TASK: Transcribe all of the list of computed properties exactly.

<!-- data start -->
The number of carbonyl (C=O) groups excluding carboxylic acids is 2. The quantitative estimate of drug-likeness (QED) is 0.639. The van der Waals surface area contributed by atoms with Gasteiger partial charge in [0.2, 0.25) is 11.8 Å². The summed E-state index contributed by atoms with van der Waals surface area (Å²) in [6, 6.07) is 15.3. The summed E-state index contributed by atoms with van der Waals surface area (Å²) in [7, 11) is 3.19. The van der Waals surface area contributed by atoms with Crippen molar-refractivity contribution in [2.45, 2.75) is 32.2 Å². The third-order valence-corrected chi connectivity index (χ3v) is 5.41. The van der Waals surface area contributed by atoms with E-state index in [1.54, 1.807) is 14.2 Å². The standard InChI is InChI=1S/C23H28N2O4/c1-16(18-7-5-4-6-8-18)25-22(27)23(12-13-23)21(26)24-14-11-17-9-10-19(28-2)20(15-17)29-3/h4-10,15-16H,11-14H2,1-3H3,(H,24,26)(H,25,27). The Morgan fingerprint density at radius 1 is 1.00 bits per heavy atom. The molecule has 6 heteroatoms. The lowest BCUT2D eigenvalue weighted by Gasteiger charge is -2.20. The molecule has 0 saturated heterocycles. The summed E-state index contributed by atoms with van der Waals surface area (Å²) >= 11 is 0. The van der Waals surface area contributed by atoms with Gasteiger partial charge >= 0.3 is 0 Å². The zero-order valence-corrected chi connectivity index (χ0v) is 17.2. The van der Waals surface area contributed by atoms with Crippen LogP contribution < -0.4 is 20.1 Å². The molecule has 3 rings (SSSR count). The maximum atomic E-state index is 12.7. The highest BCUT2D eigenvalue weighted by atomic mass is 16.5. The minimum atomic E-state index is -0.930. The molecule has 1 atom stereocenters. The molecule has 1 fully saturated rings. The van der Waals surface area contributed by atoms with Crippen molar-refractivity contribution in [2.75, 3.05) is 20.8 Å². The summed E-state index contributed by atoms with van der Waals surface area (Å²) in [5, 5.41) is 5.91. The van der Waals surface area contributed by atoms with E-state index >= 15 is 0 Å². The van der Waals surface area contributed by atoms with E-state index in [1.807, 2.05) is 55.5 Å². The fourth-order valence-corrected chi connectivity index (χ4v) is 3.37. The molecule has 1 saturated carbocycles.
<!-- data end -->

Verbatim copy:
The number of carbonyl (C=O) groups excluding carboxylic acids is 2. The quantitative estimate of drug-likeness (QED) is 0.639. The van der Waals surface area contributed by atoms with Gasteiger partial charge in [0.2, 0.25) is 11.8 Å². The summed E-state index contributed by atoms with van der Waals surface area (Å²) in [6, 6.07) is 15.3. The summed E-state index contributed by atoms with van der Waals surface area (Å²) in [7, 11) is 3.19. The van der Waals surface area contributed by atoms with Crippen molar-refractivity contribution in [2.45, 2.75) is 32.2 Å². The third-order valence-corrected chi connectivity index (χ3v) is 5.41. The van der Waals surface area contributed by atoms with E-state index in [1.54, 1.807) is 14.2 Å². The standard InChI is InChI=1S/C23H28N2O4/c1-16(18-7-5-4-6-8-18)25-22(27)23(12-13-23)21(26)24-14-11-17-9-10-19(28-2)20(15-17)29-3/h4-10,15-16H,11-14H2,1-3H3,(H,24,26)(H,25,27). The Morgan fingerprint density at radius 1 is 1.00 bits per heavy atom. The molecule has 6 heteroatoms. The lowest BCUT2D eigenvalue weighted by Gasteiger charge is -2.20. The molecule has 0 saturated heterocycles. The summed E-state index contributed by atoms with van der Waals surface area (Å²) >= 11 is 0. The van der Waals surface area contributed by atoms with Gasteiger partial charge >= 0.3 is 0 Å². The zero-order valence-corrected chi connectivity index (χ0v) is 17.2. The van der Waals surface area contributed by atoms with Crippen LogP contribution < -0.4 is 20.1 Å². The molecule has 3 rings (SSSR count). The maximum atomic E-state index is 12.7. The highest BCUT2D eigenvalue weighted by atomic mass is 16.5. The minimum atomic E-state index is -0.930. The molecule has 1 atom stereocenters. The molecule has 1 fully saturated rings. The van der Waals surface area contributed by atoms with Crippen molar-refractivity contribution in [2.75, 3.05) is 20.8 Å². The summed E-state index contributed by atoms with van der Waals surface area (Å²) in [5, 5.41) is 5.91. The van der Waals surface area contributed by atoms with E-state index >= 15 is 0 Å². The van der Waals surface area contributed by atoms with E-state index in [1.807, 2.05) is 55.5 Å². The fourth-order valence-corrected chi connectivity index (χ4v) is 3.37. The molecule has 1 saturated carbocycles.